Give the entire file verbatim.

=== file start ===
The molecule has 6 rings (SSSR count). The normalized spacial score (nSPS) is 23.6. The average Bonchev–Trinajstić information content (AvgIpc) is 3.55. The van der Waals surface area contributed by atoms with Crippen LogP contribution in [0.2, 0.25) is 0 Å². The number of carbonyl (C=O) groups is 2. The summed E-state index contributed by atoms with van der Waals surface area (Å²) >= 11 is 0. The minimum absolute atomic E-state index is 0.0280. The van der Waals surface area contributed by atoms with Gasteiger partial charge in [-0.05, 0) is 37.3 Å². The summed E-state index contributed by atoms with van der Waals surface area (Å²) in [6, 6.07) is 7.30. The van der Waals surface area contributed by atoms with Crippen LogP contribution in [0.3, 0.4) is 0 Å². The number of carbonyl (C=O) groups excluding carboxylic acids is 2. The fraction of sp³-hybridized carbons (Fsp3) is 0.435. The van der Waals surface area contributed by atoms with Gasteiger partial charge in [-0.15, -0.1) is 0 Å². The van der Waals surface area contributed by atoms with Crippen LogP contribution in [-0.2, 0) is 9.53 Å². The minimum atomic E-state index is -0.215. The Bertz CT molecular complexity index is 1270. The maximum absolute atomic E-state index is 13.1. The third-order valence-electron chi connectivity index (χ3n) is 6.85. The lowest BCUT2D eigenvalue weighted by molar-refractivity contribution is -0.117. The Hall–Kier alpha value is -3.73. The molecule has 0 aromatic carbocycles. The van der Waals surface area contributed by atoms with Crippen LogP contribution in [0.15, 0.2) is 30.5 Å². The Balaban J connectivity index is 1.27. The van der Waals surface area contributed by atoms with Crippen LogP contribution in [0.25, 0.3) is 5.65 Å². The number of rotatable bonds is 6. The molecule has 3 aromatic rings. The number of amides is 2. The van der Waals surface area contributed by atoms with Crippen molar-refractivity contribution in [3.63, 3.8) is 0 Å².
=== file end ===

The molecule has 6 rings (SSSR count). The normalized spacial score (nSPS) is 23.6. The average Bonchev–Trinajstić information content (AvgIpc) is 3.55. The van der Waals surface area contributed by atoms with Crippen LogP contribution in [0.2, 0.25) is 0 Å². The number of carbonyl (C=O) groups is 2. The summed E-state index contributed by atoms with van der Waals surface area (Å²) >= 11 is 0. The minimum absolute atomic E-state index is 0.0280. The van der Waals surface area contributed by atoms with Gasteiger partial charge in [-0.05, 0) is 37.3 Å². The summed E-state index contributed by atoms with van der Waals surface area (Å²) in [6, 6.07) is 7.30. The van der Waals surface area contributed by atoms with Crippen LogP contribution in [0.3, 0.4) is 0 Å². The number of carbonyl (C=O) groups excluding carboxylic acids is 2. The fraction of sp³-hybridized carbons (Fsp3) is 0.435. The van der Waals surface area contributed by atoms with Gasteiger partial charge in [-0.15, -0.1) is 0 Å². The van der Waals surface area contributed by atoms with Crippen LogP contribution in [-0.2, 0) is 9.53 Å². The minimum atomic E-state index is -0.215. The Bertz CT molecular complexity index is 1270. The maximum absolute atomic E-state index is 13.1. The third-order valence-electron chi connectivity index (χ3n) is 6.85. The lowest BCUT2D eigenvalue weighted by molar-refractivity contribution is -0.117. The Hall–Kier alpha value is -3.73. The molecule has 0 aromatic carbocycles. The van der Waals surface area contributed by atoms with Crippen LogP contribution in [0.15, 0.2) is 30.5 Å². The Balaban J connectivity index is 1.27. The van der Waals surface area contributed by atoms with Crippen LogP contribution in [0.25, 0.3) is 5.65 Å². The number of rotatable bonds is 6. The molecule has 3 aromatic rings. The number of amides is 2. The van der Waals surface area contributed by atoms with Crippen molar-refractivity contribution in [3.63, 3.8) is 0 Å².